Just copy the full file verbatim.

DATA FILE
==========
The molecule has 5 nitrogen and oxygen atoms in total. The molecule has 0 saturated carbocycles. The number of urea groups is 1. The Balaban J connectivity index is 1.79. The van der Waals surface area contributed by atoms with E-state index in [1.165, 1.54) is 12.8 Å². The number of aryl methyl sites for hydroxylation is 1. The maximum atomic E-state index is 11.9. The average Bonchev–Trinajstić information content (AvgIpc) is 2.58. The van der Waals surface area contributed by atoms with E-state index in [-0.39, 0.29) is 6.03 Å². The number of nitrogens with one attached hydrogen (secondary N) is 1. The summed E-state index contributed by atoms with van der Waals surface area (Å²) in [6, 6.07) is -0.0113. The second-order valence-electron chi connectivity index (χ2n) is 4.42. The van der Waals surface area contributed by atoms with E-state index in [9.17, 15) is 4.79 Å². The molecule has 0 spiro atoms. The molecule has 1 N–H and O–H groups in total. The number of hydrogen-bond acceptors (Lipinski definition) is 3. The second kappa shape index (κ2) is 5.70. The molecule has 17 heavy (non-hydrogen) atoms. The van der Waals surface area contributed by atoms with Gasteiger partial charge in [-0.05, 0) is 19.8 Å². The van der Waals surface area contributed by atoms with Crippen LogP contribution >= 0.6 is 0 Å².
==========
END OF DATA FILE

The molecule has 5 nitrogen and oxygen atoms in total. The molecule has 0 saturated carbocycles. The number of urea groups is 1. The Balaban J connectivity index is 1.79. The van der Waals surface area contributed by atoms with E-state index in [1.165, 1.54) is 12.8 Å². The number of aryl methyl sites for hydroxylation is 1. The maximum atomic E-state index is 11.9. The average Bonchev–Trinajstić information content (AvgIpc) is 2.58. The van der Waals surface area contributed by atoms with E-state index in [-0.39, 0.29) is 6.03 Å². The number of nitrogens with one attached hydrogen (secondary N) is 1. The summed E-state index contributed by atoms with van der Waals surface area (Å²) in [6, 6.07) is -0.0113. The second-order valence-electron chi connectivity index (χ2n) is 4.42. The van der Waals surface area contributed by atoms with E-state index in [9.17, 15) is 4.79 Å². The molecule has 0 spiro atoms. The molecule has 1 N–H and O–H groups in total. The number of hydrogen-bond acceptors (Lipinski definition) is 3. The second kappa shape index (κ2) is 5.70. The molecule has 17 heavy (non-hydrogen) atoms. The van der Waals surface area contributed by atoms with Gasteiger partial charge in [-0.05, 0) is 19.8 Å². The van der Waals surface area contributed by atoms with Crippen LogP contribution >= 0.6 is 0 Å².